A book by Mitch Albom.
A true story: Morrie was a philosophy teacher at a college, and a few decades ago Mr. Albom was taught by him. When he left college, Mitch promised Morrie he would write. But he did not.
Then like 20 or 30 years later, Morrie had a terrible disease and was told he had a limited number of months left to live. His health would decline so much that he would become completely dependable on his wife.

The abc television network decided to do a special about him, which was seen on tv all across the country. That's when Mitch saw him, and realized just how much he missed him. So Mitch, now a sports writer, immediately contacts Morrie, and the two hit it off straight away, just like old times back in college. Mitch then realized just how much wisdom there was still left to learn, and how much he wanted to spend time with his old teacher, so he finds out what time of the week suits Morrie best, which happens to be Tuesdays, and hops a flight to Morrie's house every week to speak with him and be with him and learn from him. He brought a tape recorder to "listen to Morrie's voice after he's gone." All according to Mr. Albom, of course.

This book is evil.

Here we have someone who writes to make money. That's what he does. And he turns on the tv one day and sees someone he knows, and understands that this person is now something of a famous figure. He smells cash.

So he contacts Morrie, who he never bothered to contact before, and says how sorry he is for not writing to him, and how much he's missed him, and how sad he is about the illness. In fact, he missed Morrie so much that he's going to come visit him every week.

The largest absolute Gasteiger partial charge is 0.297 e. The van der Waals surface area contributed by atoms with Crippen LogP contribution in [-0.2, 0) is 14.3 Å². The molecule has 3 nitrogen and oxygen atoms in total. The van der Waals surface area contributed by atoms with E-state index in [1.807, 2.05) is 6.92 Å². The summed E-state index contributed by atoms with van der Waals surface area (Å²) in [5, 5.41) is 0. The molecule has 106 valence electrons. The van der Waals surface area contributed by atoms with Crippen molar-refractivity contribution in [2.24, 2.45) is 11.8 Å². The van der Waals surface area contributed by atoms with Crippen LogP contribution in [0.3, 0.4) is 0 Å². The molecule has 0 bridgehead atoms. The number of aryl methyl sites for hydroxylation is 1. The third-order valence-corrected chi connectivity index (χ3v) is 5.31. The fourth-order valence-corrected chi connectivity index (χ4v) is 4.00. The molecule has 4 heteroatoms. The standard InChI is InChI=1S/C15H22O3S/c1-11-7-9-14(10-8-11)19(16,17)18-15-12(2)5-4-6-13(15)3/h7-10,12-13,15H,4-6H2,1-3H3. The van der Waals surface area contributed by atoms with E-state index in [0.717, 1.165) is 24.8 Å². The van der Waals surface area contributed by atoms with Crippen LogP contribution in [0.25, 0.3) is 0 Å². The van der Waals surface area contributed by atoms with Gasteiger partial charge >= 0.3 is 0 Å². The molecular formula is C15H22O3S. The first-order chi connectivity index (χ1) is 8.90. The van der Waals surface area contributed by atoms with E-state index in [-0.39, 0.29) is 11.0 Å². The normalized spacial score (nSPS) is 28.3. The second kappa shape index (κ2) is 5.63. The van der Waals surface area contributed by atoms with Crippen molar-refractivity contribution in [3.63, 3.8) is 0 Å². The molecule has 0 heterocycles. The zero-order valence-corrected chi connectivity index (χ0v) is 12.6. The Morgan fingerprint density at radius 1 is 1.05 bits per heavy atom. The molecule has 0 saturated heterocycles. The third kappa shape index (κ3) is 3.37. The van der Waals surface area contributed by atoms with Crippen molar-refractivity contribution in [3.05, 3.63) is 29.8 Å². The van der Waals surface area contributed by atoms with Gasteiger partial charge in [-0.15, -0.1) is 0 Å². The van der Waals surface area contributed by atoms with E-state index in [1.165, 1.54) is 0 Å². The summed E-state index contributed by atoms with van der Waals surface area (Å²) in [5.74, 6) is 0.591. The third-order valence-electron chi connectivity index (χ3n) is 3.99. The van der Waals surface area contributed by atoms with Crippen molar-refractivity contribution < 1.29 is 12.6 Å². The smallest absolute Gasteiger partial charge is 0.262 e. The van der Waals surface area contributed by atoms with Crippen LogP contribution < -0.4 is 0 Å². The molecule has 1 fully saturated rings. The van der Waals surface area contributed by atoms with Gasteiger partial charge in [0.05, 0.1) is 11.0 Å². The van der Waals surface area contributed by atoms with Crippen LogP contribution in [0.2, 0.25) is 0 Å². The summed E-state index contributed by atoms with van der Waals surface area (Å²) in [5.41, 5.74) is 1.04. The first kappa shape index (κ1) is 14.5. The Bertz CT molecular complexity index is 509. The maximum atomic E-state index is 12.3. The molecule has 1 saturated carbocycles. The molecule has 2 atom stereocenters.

So in he comes with his tape recorder, asking questions like it was some kind of interview. Which is what it was, I suppose. But I'd be surprised if poor Morrie even knew about the tape recorder. I'm sure Mr. Albom had it well concealed.

Mitch claims to have realized the error of his money-hoarding ways in his book. He says that Morrie, so content with his simple life, has made Mitch understand that money isn't everything, and that he has spent too much time on his writing carreer. That's honestly what he wrote.

Yeah, he's just passing on the wisdom that he had the privilege to get from Morrie, right? He's just sharing his experience right? Yeah, right, just sharing his experiences watching Morrie die bit by bit. Is it because
a) the world needs to know about this sort of thing?
b) there is much to be learnt from this sort of thing?
or b) because america saw this man on tv and want to know more about him, creating a market for information on his final days?

Not surprisingly, Mitch sold the movie rights to someone. Wow, the compassion just pours from the whole book, really makes me feel great. I really got the feeling that Mitch honestly cares about a single thing Morrie is saying. Really, I did. :(

The book:

Objective analysis

Mitch Albom asked of his mentor, Morrie Schwartz, many questions. In his book Tuesdays with Morrie, Albom addresses these questions using various techniques. Albom not only interviews Schwartz in his home during his final months, but also uses flashbacks and personal discoveries to answer the questions. The major themes covered in the book include an individual’s function and responsibility with those he knows personally, with society in general, and with himself. As for the individual’s relationship with himself, the overarching focus is on the concept of death. Although Albom often directly asks Schwartz his opinion on these matters, many times the inquiry is only implied. To take a burden off of the reader, or perhaps as respect for the reader, Albom rarely engages or refers to the reader. He leaves the reader with the decision to use Albom as an analogy to the reader.